A relatively new category, case ready (MAP), appeared in the early 2000s in response to retailers’ desires to move away from producing fresh ground beef in-house. This desire was motivated by food safety concerns, a focus on more consistent product quality through centralized processing, consumer convenience, retail labor shortages, efforts to reduce product shrink and loss of out-of-stock sales, and other factors. Recent record-keeping requirements introduced by the US Dept. of Agriculture will likely increase the use of case-ready or MAP ground beef by retailers.
The price was right
Ground beef has also been the beef industry’s most important product for many years due to price. Fresh ground beef at retail consistently was competitively priced with pork and chicken items. Patty prices at the foodservice level allowed hamburger chains to dominate the restaurant industry.
However, fresh ground beef at retail began to become less competitive as supplies of domestic lean manufacturing beef (90CL) began to tighten in 2013-2014. Most retailers sell only fresh ground beef. So the vast majority of frozen imported 90CL beef from Australia, New Zealand and other countries goes into foodservice.
The wholesale price of domestic 90CL began 2012 at new record levels, ranging from $220 to $230 per cwt. But the price fell back in 2013 and some weeks averaged below $200, as beef cows continued to stampede to market due to the effects of drought. That supply began to shrink though in 2014 and the price of 90CL consistently reached new record levels. The first week of September 2014 saw the price exceed $300 per cwt for the first time. Prices backed off somewhat for several months but then posted the current record of $303.51 at the end of January last year.
In response, retailers began raising prices on all their fresh ground beef offerings and featuring ground beef less in early 2014. The result was that the average price of all ground beef, as reported by USDA, exceeded $4 per lb. for the first time ever in August 2014. Retail ground beef sales began to soften after that. Average prices peaked in February last year and have gradually declined. But they remain above $4 and ground beef thus remains expensive compared to pork and chicken.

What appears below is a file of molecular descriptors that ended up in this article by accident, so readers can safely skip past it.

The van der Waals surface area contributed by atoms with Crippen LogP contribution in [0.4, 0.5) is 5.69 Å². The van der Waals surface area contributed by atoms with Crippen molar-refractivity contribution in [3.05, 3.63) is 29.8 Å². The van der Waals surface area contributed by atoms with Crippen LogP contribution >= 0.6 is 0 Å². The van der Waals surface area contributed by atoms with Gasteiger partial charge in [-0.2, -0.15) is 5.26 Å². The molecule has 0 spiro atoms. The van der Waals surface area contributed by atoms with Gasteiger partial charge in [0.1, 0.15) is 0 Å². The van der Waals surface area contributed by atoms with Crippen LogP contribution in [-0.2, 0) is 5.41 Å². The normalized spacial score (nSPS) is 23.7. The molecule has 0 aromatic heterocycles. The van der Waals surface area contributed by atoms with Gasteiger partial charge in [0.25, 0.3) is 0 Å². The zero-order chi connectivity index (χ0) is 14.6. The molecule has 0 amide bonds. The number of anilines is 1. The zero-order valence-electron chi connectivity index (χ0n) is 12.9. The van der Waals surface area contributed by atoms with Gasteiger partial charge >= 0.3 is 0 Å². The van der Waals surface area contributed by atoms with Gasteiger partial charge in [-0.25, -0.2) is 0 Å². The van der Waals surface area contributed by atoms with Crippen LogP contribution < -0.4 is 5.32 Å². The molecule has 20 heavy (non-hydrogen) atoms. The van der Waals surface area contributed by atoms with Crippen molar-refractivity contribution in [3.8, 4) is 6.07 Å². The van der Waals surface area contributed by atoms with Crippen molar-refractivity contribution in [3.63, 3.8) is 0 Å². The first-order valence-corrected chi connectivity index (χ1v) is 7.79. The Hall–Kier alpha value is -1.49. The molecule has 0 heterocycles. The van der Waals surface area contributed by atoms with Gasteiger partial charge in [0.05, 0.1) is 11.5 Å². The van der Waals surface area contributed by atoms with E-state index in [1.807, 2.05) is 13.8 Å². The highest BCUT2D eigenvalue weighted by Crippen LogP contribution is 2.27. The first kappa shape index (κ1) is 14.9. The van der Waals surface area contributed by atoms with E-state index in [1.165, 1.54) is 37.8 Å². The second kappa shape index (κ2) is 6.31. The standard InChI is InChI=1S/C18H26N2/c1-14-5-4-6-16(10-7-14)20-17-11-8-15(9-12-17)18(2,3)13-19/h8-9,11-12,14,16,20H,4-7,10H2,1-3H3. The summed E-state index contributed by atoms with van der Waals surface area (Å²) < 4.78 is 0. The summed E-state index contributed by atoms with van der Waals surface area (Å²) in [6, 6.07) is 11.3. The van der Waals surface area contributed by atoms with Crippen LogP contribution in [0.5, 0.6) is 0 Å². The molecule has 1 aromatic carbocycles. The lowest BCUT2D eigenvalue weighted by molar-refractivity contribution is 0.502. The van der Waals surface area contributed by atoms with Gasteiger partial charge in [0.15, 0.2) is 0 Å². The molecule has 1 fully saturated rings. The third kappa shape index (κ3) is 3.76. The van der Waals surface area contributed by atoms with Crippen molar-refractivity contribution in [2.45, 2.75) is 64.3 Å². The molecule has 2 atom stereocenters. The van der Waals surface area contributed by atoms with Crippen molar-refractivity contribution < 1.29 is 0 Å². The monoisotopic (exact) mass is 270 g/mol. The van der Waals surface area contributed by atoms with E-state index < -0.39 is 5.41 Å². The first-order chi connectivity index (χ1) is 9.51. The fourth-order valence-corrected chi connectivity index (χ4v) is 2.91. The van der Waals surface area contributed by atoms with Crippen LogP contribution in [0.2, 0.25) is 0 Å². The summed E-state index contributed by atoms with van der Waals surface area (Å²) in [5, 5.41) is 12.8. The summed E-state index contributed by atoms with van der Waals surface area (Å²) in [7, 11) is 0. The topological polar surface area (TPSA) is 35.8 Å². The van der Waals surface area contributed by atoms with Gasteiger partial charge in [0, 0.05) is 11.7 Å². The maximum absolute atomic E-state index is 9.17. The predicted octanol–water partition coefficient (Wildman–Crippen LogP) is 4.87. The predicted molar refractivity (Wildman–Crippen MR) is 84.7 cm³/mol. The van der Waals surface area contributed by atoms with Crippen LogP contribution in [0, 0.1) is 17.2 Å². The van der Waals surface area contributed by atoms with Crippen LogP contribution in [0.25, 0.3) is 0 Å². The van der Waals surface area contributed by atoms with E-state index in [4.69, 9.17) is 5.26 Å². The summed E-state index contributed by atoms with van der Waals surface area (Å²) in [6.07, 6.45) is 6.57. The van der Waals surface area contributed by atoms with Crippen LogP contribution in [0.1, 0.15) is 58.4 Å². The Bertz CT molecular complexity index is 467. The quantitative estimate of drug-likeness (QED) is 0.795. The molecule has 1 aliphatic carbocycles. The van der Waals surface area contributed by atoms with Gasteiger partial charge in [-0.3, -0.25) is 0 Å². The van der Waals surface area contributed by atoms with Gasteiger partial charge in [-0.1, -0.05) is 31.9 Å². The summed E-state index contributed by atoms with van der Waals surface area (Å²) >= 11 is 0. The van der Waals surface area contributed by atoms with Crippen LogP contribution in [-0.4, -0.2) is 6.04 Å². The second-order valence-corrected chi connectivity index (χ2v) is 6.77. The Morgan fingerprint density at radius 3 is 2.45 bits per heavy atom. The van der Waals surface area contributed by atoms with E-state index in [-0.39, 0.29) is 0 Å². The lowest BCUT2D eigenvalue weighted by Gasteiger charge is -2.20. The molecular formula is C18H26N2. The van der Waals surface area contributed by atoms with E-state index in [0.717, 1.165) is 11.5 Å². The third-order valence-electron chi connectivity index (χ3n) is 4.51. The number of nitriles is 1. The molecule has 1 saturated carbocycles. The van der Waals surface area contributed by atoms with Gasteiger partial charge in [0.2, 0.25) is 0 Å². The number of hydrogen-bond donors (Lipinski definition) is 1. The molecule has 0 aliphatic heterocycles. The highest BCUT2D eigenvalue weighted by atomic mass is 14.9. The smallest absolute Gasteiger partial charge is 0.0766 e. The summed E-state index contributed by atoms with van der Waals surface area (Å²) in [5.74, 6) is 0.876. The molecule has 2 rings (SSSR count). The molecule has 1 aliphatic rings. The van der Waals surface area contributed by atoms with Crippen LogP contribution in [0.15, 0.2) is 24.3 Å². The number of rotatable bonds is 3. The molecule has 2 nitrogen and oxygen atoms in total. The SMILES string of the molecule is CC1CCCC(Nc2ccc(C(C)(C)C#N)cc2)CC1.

Meanwhile, the increase in the price of 90CL and an abundant supply of pork and chicken also caused hamburger chains and other quick-service restaurants to diversify their menus away from beef.
A breakdown of retail ground beef categories in 2015 reveals that the only category priced below $4 was the 70-77 percent lean category. Its price averaged $3.91. It was no surprise that sales dominated at $1.4077 billion, with volume sold at 1.044 billion lbs. Next is the 78-84 percent lean category with an average price of $4.07, with sales of $2.445 billion and volume of 600.4 million lbs. The 90-95 percent lean category was third with sales at $1.987 billion. It sold only 381 million lbs. but its average price was $5.21. The leanest category (96-100 percent) had an average price of $6.31.
Retailers featured ground beef aggressively this January, with feature prices at $1.99 per lb. for the first time in several years. Average feature prices of the main categories were all down sharply from the year before. The price of 70-79 percent lean was down 21 percent, the price of 80-89 percent lean was down 16 percent, the price of ground chuck was down 12 percent and the price of 90 percent plus lean was down 13 percent. Despite this, retailers say sales were disappointing and have continued to be soft since then.
“Ground beef is a staple in the diet of most US consumers and we’ve recently seen encouraging trends, including a resurgence for premium gourmet burgers.” — John Keating, president, Cargill Beef